In a new series that will be featured each Wednesday here on The Digital Home, I will be interviewing industry experts and icons to talk about how they made their rise to the top and what The Digital Home means to them.
In the very first installment of the interview series, I had the opportunity to talk to "MAD's Maddest Writer" Dick DeBartolo. With a career that spans more than forty years of comedy, gadgets and TV, Dick the longest running writer for everyone's favorite comedy magazine, and is one of the most renowned gadget lovers in the world.
So, without further ado, read on to see what makes this man tick.
DR: Can you offer a little background into how you got started writing, and when your love affair with gadgets began?
Dick: I started writing for MAD when I was in high school. I was reading MAD and loving it, but I felt I WANTED to be a part of MAD. So I wrote a sample script (A TV AD WE WOULD LIKE TO SEE) and sent it on to them. I had read in an article that writers should always send a self addressed stamped envelope along with a script they were submitting. That way, if the script was rejected you would get it back. Otherwise it is just tossed out. Weeks later I got back my own envelope. I was so disappointed. Then I figured I would open it in case it was a "nice try" kind of reject. But inside my envelope was cardboard. And scribbled on the cardboard was a note from associate editor Nick Meglin. It said: "Ha ha, thought we rejected your script, but we bought it! Stapled to this cardboard is your check! Please call us about writing more stuff for us!" That started a 40 year plus relationship that continues today. I've been in every issue of MAD for more than 35 consecutive years.
Gadgets? When I was a kid I had trains, an erector set, anything with lights and sound. I read the Radio Shack catalog from cover to cover - just about every week! In addition to writing for MAD I got a job writing TV game shows. I helped create The Match Game by taking the MAD Magazine approach and coming up with those Dumb Dora and Weird Willie questions. I wrote them for 18 years. During that time one of the producers at Mark Goodson-Bill Todman Productions left to produce a local show here in New York called SATURDAY MORNING LIVE. She asked if I would ever consider going on the air and showing some of the gadgets that were every where in my office. I said "sure" and before long I had another whole career showing new gadgets on TV. From Saturday Morning Live I went over to several years of showing gadgets to Regis and six years of showing gadgets on Good Morning America. Now for the past 7 years I've been showing gadgets to insomniacs on World News Now, the overnight network news.
DR: What do you think the Digital Home is all about?
Dick: I live in a 2.5 room apartment. And outside of a 37-inch Olevia LCD HDTV, the basic Bose home Theatre System, and a Radio Shack X10 system to turn things on and off in my backyard, I don't have much other digital home equipment. Well maybe 3 cell phones and 2 iPods, and 6 other MP3 players and 4 computers and G scale trains that run in my backyard, and some Bluetooth headphones, and the flying alarm clock, etc. But to me a Digital Home is a place you walk into and have EVERYTHING controlled from one place. I don't have that.
DR: Where do you see this industry in the next year? Five years? 10 years?
Dick: Who knows what's coming down the pike. For about a year I tried to write a piece for MAD on the "Gadgets of Tomorrow", but every time I picked up Popular Science or some other Tech magazine I would see that there was a company about to come out with something very close to what I had written. So I gave up on that particular premise.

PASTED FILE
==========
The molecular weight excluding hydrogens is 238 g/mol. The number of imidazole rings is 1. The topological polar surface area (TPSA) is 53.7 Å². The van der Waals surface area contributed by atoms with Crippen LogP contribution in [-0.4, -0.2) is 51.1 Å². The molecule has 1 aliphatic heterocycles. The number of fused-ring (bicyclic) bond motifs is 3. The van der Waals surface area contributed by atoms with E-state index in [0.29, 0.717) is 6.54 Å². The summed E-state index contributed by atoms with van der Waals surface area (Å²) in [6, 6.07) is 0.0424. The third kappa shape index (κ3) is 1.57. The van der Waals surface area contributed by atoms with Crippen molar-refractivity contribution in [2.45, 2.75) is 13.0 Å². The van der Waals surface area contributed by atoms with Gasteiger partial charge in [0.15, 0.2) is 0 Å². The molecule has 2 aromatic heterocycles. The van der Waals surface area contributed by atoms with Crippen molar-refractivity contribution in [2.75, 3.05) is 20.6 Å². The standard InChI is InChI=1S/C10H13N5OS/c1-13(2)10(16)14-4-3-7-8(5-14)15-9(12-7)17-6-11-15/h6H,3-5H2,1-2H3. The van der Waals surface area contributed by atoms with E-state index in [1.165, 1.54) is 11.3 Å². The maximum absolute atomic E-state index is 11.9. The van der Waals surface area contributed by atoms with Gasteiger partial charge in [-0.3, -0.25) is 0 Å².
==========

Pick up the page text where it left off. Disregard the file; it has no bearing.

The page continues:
DR: Who was the most influential person in your life that started your love for gadgets?
Dick: Bill Gaines, the founder and publisher of MAD magazine, made my love of gadgets soar! He loved gadgets too, but HATED to read instruction books. So listen to this deal he made with me. He told me to buy ANY gadget I liked that I felt he might also like. He would pay for it. I could use it for as long as I liked and when I was through with it, all I had to do was bring it to him and explain to him in easy terms how to use it! That was a dream come true. I bought tons of stuff and we had a heck of time playing with watches, cameras, VCRs, etc.
DR: What makes MAD so special and timeless?
Dick: MAD reflects what's going on in the world. So as the world changes, so does the magazine. We keep track of the latest movies, music, trends, people, politics, etc. and just fun make of them. These days it's a bit harder because the world itself seems a bit MAD.
DR: If you could have rewritten one article from the past, would you? And if so, which one?
Dick: Naw, I think spending time in the past isn't very productive. I try to keep looking forward. And sometimes I look down so I don't fall over things.
DR: Where do you see MAD in the next few years? Will it still be the most dominant comedy magazine in the world?
Dick: Wow! The most dominant comedy magazine in the world? So that's how you sucker people into answering these questions. With extreme flattery! Well, it worked. But to answer your question, yes I expect MAD to keep on going and to keep on being an American icon. So far, our editor John Ficarra, has not looked to outsourcing the Usual Gangs of Idiots.
DR: Is there anything else you would like to share?
Dick: Yes, my American Express bill. It's about $5,500 this month, so that comes to about $300 a person. Just deposit your share in my Pay Pal account. And thanks!Dick discusses a gadget everyday on the Daily GizWiz, appears regularly on World News Now, the overnight news on the ABC Network and is seen in every issue of MAD Magazine. Visit Dick's site
Check out the MAD MySpace Page too.